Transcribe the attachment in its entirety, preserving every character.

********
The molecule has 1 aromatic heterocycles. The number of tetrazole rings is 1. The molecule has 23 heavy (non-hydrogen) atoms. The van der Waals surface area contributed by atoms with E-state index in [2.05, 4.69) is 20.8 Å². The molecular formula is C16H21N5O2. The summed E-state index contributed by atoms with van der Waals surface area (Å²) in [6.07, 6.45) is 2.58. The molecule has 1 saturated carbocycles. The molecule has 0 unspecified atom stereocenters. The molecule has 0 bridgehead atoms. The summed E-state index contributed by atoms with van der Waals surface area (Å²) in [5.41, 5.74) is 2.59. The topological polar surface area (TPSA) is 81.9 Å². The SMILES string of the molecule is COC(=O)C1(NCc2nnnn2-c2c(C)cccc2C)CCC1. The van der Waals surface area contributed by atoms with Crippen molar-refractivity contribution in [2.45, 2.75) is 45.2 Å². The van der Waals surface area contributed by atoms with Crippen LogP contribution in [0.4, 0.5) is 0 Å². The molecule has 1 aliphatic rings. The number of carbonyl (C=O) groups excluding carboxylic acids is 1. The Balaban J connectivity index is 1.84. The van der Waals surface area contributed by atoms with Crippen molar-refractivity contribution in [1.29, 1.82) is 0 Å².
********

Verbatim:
The molecule has 1 aromatic heterocycles. The number of tetrazole rings is 1. The molecule has 23 heavy (non-hydrogen) atoms. The van der Waals surface area contributed by atoms with E-state index in [2.05, 4.69) is 20.8 Å². The molecular formula is C16H21N5O2. The summed E-state index contributed by atoms with van der Waals surface area (Å²) in [6.07, 6.45) is 2.58. The molecule has 1 saturated carbocycles. The molecule has 0 unspecified atom stereocenters. The molecule has 0 bridgehead atoms. The summed E-state index contributed by atoms with van der Waals surface area (Å²) in [5.41, 5.74) is 2.59. The topological polar surface area (TPSA) is 81.9 Å². The SMILES string of the molecule is COC(=O)C1(NCc2nnnn2-c2c(C)cccc2C)CCC1. The van der Waals surface area contributed by atoms with Crippen molar-refractivity contribution in [2.45, 2.75) is 45.2 Å². The van der Waals surface area contributed by atoms with Crippen LogP contribution in [0.4, 0.5) is 0 Å². The molecule has 1 aliphatic rings. The number of carbonyl (C=O) groups excluding carboxylic acids is 1. The Balaban J connectivity index is 1.84. The van der Waals surface area contributed by atoms with Crippen molar-refractivity contribution in [1.29, 1.82) is 0 Å².